I took a good look at the medication I was taking and, to my surprise, I realized I’m not given the same medication each time a prescription gets filled. I take four medications to provide relief from the symptoms of Parkinson’s, the main ingredients in three of them is carbidopa and levodopa. The fourth prescription is for amantadine, which is supposed to help control the side effects of the carbidopa and levodopa.
My day revolves around taking my medication in a consistent and timely manner. I can get into trouble if I have too much or too little carbidopa and levodopa in my system. Too much and dyskinesia kicks in and I can’t sit still, my heads bobs around, and I have dance-like movements. Too little and I lock up – I tense up as if I were paralyzed. The best I can do, and what I hope and strive for, is to live somewhere in between these two miserable extremes.
I’ve been prescribed four medications. The brand name of one medication was Stalevo. Stalevo contains entacapone, which is an agonist or helps in the absorption of, carbidopa and levodopa. I have received three different medications for this drug. One prescription was Stalevo 100(25/100/200MG), made by Novartis, described as oblong, rust, and engraved with LCE100. The second drug was another brand name, made by Mylan, called Carbidopa, Levodopa, and Entacapone, described as oval, brown, and engraved with STO 100. The third was a generic labeled as Carbi 25/Entacacpone 200/Levod 100MG, is also described as oval, brown, and engraved with STO 100. I’m not sure which tablet works best.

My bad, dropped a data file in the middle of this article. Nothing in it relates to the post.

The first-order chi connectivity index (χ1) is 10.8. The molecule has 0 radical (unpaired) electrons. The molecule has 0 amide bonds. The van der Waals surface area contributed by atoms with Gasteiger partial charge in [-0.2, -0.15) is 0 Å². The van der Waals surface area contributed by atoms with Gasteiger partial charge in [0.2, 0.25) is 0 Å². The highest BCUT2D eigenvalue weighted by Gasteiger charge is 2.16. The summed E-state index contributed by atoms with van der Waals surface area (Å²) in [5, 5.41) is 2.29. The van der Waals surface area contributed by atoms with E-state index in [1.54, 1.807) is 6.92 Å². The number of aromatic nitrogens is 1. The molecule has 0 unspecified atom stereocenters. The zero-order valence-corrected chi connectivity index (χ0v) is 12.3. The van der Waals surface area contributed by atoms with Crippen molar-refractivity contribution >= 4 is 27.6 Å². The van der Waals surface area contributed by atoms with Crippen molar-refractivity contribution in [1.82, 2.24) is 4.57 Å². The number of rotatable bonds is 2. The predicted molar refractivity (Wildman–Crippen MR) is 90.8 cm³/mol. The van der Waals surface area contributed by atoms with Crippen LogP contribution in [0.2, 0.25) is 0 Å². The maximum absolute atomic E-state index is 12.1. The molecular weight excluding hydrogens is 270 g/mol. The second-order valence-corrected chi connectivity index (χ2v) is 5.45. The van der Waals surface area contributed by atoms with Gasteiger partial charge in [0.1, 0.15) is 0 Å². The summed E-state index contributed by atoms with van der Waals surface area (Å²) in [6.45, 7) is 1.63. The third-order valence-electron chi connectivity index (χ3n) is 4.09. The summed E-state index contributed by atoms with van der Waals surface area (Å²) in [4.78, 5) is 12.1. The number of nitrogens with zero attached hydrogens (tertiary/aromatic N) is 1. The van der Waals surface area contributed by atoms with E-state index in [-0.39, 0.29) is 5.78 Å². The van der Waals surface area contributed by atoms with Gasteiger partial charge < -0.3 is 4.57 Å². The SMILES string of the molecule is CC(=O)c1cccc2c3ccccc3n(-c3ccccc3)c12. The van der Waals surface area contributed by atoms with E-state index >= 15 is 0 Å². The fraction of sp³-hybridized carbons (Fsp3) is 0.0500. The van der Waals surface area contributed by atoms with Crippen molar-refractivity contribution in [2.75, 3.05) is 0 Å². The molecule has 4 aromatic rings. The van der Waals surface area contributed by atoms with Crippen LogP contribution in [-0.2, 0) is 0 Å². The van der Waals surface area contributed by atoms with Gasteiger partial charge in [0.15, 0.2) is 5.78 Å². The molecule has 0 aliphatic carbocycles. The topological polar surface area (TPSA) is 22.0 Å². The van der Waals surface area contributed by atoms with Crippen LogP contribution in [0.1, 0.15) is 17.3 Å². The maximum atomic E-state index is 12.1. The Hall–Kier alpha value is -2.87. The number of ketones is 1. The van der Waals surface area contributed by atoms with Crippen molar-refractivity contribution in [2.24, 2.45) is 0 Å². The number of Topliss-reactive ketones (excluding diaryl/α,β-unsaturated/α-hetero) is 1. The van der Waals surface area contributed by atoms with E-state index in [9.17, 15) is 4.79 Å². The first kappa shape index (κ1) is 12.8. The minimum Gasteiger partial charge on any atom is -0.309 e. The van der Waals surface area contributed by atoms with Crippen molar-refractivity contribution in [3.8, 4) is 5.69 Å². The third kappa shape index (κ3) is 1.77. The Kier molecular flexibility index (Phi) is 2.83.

The second medication was a generic extended release drug labeled as Carbidopa 50/Levodopa 200MG SA, described as oval, purple, and engraved with 521. The next time I had the prescription filled I was given Carbidopa 50/Levodopa 200MG SA, made by Mylan, described as oval, purple, and engraved with 94. I take this medication to help me sleep comfortably.
The third medicine was Sinemet (which literally means “no vomit”). Sinemet is a brand name for carbidopa and levodopa. I received four different medications for this drug. One script was Sinemet (Carbidopa 25/Levodopa 100MG), described as round, yellow, and engraved with 650. The second drug was made by Mylan, labeled Carbidopa 25/Levodopa 100MG SA, described as purple, oval, and engraved with 88. The third was a generic drug labeled as Carbidopa 25/Levodopa 100MG, described as round yellow, scored, and engraved with 539/R. The fourth prescription was made by Mylan, called for Sinemet EQ (Carbidopa 25/Levodopa 100 MG) described as round, yellow, and engraved with M and CL2. Of the four medications, the latter worked the best. But when I asked the neurologist for that specific drug, he said he no control over which drug the pharmacy provided.
Finally, the fourth prescription was for Amantadine HCL 100MG, is described as a red capsule and stamped with GG634/GG634. The next time I had the medication filled I was given Amantadine HCL 100MG, described as oblong, yellow, and stamped with C-122. Between the two medications, the former worked the best. I didn’t bother to ask for the GG634/GG634.
So, what’s the moral of this story? I now read the labels on the medicine I’m given and look closely at the pills I’m taking. I don’t assume they are always the same and that my body will react the same. I keep track of the medicine the pharmacy is giving me. Pharmaceutical manufacturers are allowed variances and tolerances when it comes to manufacturing drugs. The government has allowances built in so producers can make their drugs cheaper, read generics here. Drugs that treat more serious conditions, such as seizures, have smaller tolerances and are more expensive. See which pharmaceutical manufacturer’s medicine works best for you and try to get it. It never hurts to ask, but remember, its business first. More on that in my next post.